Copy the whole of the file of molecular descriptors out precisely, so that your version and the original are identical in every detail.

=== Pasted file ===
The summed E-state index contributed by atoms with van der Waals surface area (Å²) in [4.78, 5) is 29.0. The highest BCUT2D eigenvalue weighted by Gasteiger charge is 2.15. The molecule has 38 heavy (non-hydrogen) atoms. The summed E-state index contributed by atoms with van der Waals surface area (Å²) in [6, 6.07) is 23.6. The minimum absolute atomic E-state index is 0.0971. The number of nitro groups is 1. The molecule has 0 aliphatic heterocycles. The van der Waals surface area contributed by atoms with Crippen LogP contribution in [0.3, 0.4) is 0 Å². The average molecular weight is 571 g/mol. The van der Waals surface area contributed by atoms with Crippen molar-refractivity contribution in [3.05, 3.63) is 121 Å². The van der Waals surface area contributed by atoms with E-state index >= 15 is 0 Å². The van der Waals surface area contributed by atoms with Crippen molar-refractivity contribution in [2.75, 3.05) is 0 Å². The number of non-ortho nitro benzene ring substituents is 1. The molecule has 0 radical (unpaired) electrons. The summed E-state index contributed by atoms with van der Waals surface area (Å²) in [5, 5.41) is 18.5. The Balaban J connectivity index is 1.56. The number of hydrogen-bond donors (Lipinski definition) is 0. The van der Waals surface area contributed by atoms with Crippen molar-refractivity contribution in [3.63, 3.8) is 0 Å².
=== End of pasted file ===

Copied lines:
The summed E-state index contributed by atoms with van der Waals surface area (Å²) in [4.78, 5) is 29.0. The highest BCUT2D eigenvalue weighted by Gasteiger charge is 2.15. The molecule has 38 heavy (non-hydrogen) atoms. The summed E-state index contributed by atoms with van der Waals surface area (Å²) in [6, 6.07) is 23.6. The minimum absolute atomic E-state index is 0.0971. The number of nitro groups is 1. The molecule has 0 aliphatic heterocycles. The van der Waals surface area contributed by atoms with Crippen LogP contribution in [0.3, 0.4) is 0 Å². The average molecular weight is 571 g/mol. The van der Waals surface area contributed by atoms with Crippen molar-refractivity contribution in [3.05, 3.63) is 121 Å². The van der Waals surface area contributed by atoms with E-state index >= 15 is 0 Å². The van der Waals surface area contributed by atoms with Crippen molar-refractivity contribution in [2.75, 3.05) is 0 Å². The number of non-ortho nitro benzene ring substituents is 1. The molecule has 0 radical (unpaired) electrons. The summed E-state index contributed by atoms with van der Waals surface area (Å²) in [5, 5.41) is 18.5. The Balaban J connectivity index is 1.56. The number of hydrogen-bond donors (Lipinski definition) is 0. The van der Waals surface area contributed by atoms with Crippen molar-refractivity contribution in [3.63, 3.8) is 0 Å².